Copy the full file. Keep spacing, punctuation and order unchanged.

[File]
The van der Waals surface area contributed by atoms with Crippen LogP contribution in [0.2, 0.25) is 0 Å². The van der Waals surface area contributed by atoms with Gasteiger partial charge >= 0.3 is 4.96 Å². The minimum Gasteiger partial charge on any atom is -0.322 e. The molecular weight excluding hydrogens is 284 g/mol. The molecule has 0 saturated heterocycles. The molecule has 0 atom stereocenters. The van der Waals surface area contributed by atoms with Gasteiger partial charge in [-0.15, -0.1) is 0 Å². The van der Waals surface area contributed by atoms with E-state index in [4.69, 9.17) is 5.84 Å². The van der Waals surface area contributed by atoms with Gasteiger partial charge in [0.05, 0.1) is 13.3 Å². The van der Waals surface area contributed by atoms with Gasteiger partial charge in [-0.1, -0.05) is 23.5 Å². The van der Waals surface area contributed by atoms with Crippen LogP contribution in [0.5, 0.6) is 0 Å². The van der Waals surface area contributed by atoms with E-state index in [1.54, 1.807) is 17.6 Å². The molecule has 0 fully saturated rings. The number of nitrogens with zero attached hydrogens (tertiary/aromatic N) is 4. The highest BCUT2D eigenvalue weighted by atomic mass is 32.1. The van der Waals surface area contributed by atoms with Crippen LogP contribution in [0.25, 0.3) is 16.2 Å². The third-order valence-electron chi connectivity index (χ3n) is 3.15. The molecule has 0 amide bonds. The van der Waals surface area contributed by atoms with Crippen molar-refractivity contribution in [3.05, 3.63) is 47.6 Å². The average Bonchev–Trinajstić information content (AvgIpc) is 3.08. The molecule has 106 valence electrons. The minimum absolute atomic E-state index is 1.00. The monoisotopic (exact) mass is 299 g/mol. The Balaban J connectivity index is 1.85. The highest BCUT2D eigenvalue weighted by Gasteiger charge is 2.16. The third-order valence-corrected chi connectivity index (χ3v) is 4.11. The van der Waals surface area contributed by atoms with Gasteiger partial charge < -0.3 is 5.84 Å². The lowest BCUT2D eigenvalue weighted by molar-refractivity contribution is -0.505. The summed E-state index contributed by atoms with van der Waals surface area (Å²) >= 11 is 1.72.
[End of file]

The van der Waals surface area contributed by atoms with Crippen LogP contribution in [0.2, 0.25) is 0 Å². The van der Waals surface area contributed by atoms with Gasteiger partial charge >= 0.3 is 4.96 Å². The minimum Gasteiger partial charge on any atom is -0.322 e. The molecular weight excluding hydrogens is 284 g/mol. The molecule has 0 saturated heterocycles. The molecule has 0 atom stereocenters. The van der Waals surface area contributed by atoms with Gasteiger partial charge in [-0.15, -0.1) is 0 Å². The van der Waals surface area contributed by atoms with E-state index in [4.69, 9.17) is 5.84 Å². The van der Waals surface area contributed by atoms with Gasteiger partial charge in [0.05, 0.1) is 13.3 Å². The van der Waals surface area contributed by atoms with Gasteiger partial charge in [-0.1, -0.05) is 23.5 Å². The van der Waals surface area contributed by atoms with Crippen LogP contribution in [0.5, 0.6) is 0 Å². The van der Waals surface area contributed by atoms with E-state index in [1.54, 1.807) is 17.6 Å². The molecule has 0 fully saturated rings. The number of nitrogens with zero attached hydrogens (tertiary/aromatic N) is 4. The highest BCUT2D eigenvalue weighted by atomic mass is 32.1. The van der Waals surface area contributed by atoms with Crippen LogP contribution in [0.25, 0.3) is 16.2 Å². The third-order valence-electron chi connectivity index (χ3n) is 3.15. The molecule has 0 amide bonds. The van der Waals surface area contributed by atoms with Crippen molar-refractivity contribution in [3.05, 3.63) is 47.6 Å². The average Bonchev–Trinajstić information content (AvgIpc) is 3.08. The molecule has 106 valence electrons. The minimum absolute atomic E-state index is 1.00. The monoisotopic (exact) mass is 299 g/mol. The Balaban J connectivity index is 1.85. The highest BCUT2D eigenvalue weighted by Gasteiger charge is 2.16. The third-order valence-corrected chi connectivity index (χ3v) is 4.11. The van der Waals surface area contributed by atoms with Gasteiger partial charge < -0.3 is 5.84 Å². The lowest BCUT2D eigenvalue weighted by molar-refractivity contribution is -0.505. The summed E-state index contributed by atoms with van der Waals surface area (Å²) >= 11 is 1.72.